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For Chun Woo-hee, ‘Idol’ was a big transformation: For latest role, the actor shaved off her eyebrows and went to a dark place

Mar 20,2019
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Actor Chun Woo-hee plays the role of Ryeon-hwa, an undocumented immigrant residing in Korea. [CGV ARTHOUSE]
Director Lee Su-jin’s new feature “Idol” - which was recently invited to the Berlin International Film Festival - has received a mixed response by audiences both in Korea and abroad. While some claim the thriller is another noir masterpiece of Lee’s, many others say that despite its fast-paced, thrilling plot, the film throws in a lot of confusing pieces of puzzles, leaving people confused in the end about what the movie is trying to convey.

The film follows three characters - Gu Myeong-hoe (Han Suk-kyu), Yu Jung-sik (Sul Kyung-gu) and Choi Ryeon-hwa (Chun Woo-hee) - who are faced with moral challenges while chasing after their own “idol.” After Myeong-hoe, a doctor-turned-politician, returns from a business trip, he discovers that his son brought home the corpse of a man he hit while driving Myeong-hoe’s car late at night. He takes the corpse back to the scene of the crime and makes his son confess.

Joong-sik, the father of the victim named Bu-nam, starts to carry out his own investigation on the case, thinking that it is not simply an accident. He begins by searching for Ryeon-hwa, his son’s bride who was with Bu-nam when the car crash happened.

Ryeon-hwa, an undocumented Chinese immigrant in Korea working at a massage parlor, is a crucial figure in the film who affects the actions of both Myeong-hoe and Joong-sik.

“Ryeon-hwa is a character who is explained through the other characters [in the film] - especially Joong-sik,” Chun explained during a recent interview. “She is a person who doesn’t even have all the basic human rights. She’s someone who relies on survival.”

Although Chun had starred in many other dark, noir films - most iconically in Lee’s previous features “Han Gong-ju” (2014), “The Piper” (2015) and “The Wailing” (2016) - this was one of her hardest ones to film. Throughout the six-month filming period, she spent most of the time thinking about ways to portray her character.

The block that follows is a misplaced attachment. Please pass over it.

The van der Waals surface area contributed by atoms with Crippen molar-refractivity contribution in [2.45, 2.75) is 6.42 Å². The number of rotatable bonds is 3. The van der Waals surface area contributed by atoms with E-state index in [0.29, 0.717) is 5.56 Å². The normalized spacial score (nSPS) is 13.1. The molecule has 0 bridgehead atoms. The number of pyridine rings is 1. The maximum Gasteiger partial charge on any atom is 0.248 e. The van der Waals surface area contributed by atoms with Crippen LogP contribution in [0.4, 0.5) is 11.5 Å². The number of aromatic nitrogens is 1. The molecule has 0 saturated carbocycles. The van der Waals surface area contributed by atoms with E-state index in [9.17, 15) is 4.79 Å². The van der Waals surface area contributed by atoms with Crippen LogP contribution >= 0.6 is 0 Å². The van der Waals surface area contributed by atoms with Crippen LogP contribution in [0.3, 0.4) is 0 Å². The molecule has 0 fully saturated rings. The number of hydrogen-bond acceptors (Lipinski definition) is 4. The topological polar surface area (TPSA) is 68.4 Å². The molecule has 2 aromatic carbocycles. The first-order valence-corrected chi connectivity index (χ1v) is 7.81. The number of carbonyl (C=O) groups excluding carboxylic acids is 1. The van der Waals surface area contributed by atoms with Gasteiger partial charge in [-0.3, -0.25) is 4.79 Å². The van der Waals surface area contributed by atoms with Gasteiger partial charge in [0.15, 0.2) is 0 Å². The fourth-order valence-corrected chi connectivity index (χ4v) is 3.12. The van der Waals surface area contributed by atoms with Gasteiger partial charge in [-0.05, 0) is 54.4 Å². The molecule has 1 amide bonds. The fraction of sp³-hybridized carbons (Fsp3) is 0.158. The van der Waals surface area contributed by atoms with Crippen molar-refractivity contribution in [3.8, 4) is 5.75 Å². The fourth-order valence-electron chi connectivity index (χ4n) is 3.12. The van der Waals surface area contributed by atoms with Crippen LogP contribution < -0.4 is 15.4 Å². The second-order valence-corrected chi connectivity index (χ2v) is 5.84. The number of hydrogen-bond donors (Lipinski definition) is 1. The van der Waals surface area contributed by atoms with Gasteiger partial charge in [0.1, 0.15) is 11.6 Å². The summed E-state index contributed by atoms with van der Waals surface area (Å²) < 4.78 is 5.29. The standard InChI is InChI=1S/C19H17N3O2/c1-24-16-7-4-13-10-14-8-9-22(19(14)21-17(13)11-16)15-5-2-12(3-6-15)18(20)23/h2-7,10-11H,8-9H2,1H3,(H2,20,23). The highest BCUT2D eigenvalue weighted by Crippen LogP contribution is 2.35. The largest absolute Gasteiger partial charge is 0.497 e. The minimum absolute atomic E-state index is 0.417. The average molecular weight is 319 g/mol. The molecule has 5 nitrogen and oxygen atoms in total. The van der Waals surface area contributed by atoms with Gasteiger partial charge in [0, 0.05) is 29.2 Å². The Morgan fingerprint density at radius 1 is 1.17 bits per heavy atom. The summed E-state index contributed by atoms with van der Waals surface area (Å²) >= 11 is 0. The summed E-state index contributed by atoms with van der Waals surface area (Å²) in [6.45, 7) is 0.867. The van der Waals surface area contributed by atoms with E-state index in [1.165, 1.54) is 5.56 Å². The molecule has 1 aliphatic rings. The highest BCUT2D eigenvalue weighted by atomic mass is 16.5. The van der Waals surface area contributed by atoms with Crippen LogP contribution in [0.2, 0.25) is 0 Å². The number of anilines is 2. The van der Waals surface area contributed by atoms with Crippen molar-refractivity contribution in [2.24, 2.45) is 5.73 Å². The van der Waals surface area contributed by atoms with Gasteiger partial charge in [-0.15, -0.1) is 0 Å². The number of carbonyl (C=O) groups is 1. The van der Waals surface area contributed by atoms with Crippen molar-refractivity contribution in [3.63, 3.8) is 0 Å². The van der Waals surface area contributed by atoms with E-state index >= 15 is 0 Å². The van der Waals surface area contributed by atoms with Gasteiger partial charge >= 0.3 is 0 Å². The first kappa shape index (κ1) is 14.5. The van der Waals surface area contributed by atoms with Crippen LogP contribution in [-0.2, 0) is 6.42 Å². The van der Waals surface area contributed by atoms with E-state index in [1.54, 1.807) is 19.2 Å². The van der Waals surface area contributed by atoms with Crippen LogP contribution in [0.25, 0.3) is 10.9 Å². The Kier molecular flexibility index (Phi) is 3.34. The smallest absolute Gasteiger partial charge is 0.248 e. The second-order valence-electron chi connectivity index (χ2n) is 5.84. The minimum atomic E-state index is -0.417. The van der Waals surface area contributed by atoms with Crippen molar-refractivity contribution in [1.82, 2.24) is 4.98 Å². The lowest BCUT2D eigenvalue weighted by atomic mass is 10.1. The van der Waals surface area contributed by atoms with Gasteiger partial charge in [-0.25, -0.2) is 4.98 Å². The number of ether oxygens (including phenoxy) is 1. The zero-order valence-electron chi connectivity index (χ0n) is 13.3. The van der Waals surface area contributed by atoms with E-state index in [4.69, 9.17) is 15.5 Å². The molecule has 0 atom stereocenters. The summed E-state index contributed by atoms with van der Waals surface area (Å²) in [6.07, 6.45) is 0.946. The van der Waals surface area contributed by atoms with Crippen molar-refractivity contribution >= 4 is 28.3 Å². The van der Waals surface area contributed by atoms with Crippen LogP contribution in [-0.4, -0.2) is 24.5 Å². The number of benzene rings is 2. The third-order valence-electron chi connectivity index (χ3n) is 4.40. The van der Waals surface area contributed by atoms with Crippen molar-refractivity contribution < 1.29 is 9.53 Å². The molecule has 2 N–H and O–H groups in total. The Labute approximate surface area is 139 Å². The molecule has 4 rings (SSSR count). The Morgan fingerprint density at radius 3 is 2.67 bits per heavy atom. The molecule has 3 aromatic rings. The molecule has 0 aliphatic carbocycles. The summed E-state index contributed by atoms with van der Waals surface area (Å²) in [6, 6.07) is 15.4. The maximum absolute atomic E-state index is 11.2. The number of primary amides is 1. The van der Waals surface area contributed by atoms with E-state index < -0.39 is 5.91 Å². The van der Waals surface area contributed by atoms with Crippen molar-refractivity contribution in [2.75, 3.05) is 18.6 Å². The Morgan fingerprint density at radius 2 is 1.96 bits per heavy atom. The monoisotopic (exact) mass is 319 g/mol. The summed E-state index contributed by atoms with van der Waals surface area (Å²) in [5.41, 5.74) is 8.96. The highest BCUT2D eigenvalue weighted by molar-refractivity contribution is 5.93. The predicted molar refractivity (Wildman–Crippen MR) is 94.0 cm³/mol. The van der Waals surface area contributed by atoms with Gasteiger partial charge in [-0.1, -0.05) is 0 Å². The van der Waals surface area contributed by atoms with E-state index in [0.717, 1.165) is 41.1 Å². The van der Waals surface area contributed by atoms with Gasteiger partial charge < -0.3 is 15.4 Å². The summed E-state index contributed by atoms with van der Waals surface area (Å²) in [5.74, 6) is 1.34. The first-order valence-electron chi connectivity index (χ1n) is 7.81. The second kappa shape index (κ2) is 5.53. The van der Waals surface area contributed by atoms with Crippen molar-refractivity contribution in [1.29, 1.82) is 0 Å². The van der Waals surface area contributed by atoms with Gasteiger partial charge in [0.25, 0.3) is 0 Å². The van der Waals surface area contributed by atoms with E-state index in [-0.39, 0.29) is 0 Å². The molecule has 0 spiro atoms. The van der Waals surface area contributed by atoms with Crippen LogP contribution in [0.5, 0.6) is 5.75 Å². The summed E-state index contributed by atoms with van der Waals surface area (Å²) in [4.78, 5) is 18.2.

“I did not want my character to appear scary,” she said. “I thought a lot about how to make viewers sympathize with a character who has a frightening appearance and carries out horrifying actions. I thought about why she would behave in such ways and how I could act that out. I got too immersed in my character that I became stressed out when I could not play her well on set. [I was also stressed out at home] because I could not go anywhere with my eyebrows shaved. At the same time, I felt pressured to do well because this is my second project with director Lee. And then, actor Kim Joo-hyuk [with whom I appeared in tvN’s drama “Argon” (2017)] passed away, which made me think, for what am I working so hard? So a lot of thoughts crossed my mind.”

Chun felt pressure to work hard, but at the same time, she was happy to work with director Lee again.

“I liked the fact that director Lee was the same as before - he wasn’t too ambitious about doing much better than before; he just did what he had to do, without [giving up]. I felt very thankful to him.”

Throughout the interview, Chun recalled her missing eyebrows several times, talking about how hard it was for her to make the decision to shave them off.

“It was written in the script that my character had no eyebrows,” she said. “So I asked the director and he told me to shave them off. I jokingly told him that he should do it too, and he really did. He told me that it would grow back. I was left speechless. Nobody except my family knew that I had shaved them.”

Ryeon-hwa, in fact, is the most conspicuous figure in the film, in terms of her appearance. Not only are her eyebrows missing in some of the scenes, she has wavy hair with very short bangs. She even wears a bright green track suit in some scenes.

“The bangs,” she explained, “were actually meant to hide my missing eyebrows but that didn’t turn out well. As for the suit - the staff constantly told me I looked ‘cute.’ That wasn’t really my intention.”

Although Chun is aware of the mixed response from the public regarding the difficulty of the movie, she said that each viewer will get something different out of the movie.

“If you don’t concentrate much trying to figure out the message of the film or the meaning behind [each element in the film] and just go with the flow, then it will turn out to be fun. I believe that not all movies must be clear-cut and kind to the audience. I hope that people don’t get scared before watching the movie.”

She added, “The film is actually about illusion. ‘Idol’ is something that lacks true nature. [The characters] follow their beliefs - all in vain.”

Having grown tired of appearing in dark films, Chun’s next project will be “Vertigo,” a romance flick directed by Jeon Kye-soo, who was behind “Love Fiction” (2011).

“I have long wanted to try out a variety of genres,” she said. “I’m very curious about how I will turn out in the movie. I wanted to show a different side of who I am through this one. Actually, this is also why I started a YouTube channel. Some people recommended that I make one so that I can show who I am in my daily life.”

“Idol” is rated 15 and above and comes out in theaters today.

BY YEO YE-RIM [yeo.yerim@joongang.co.kr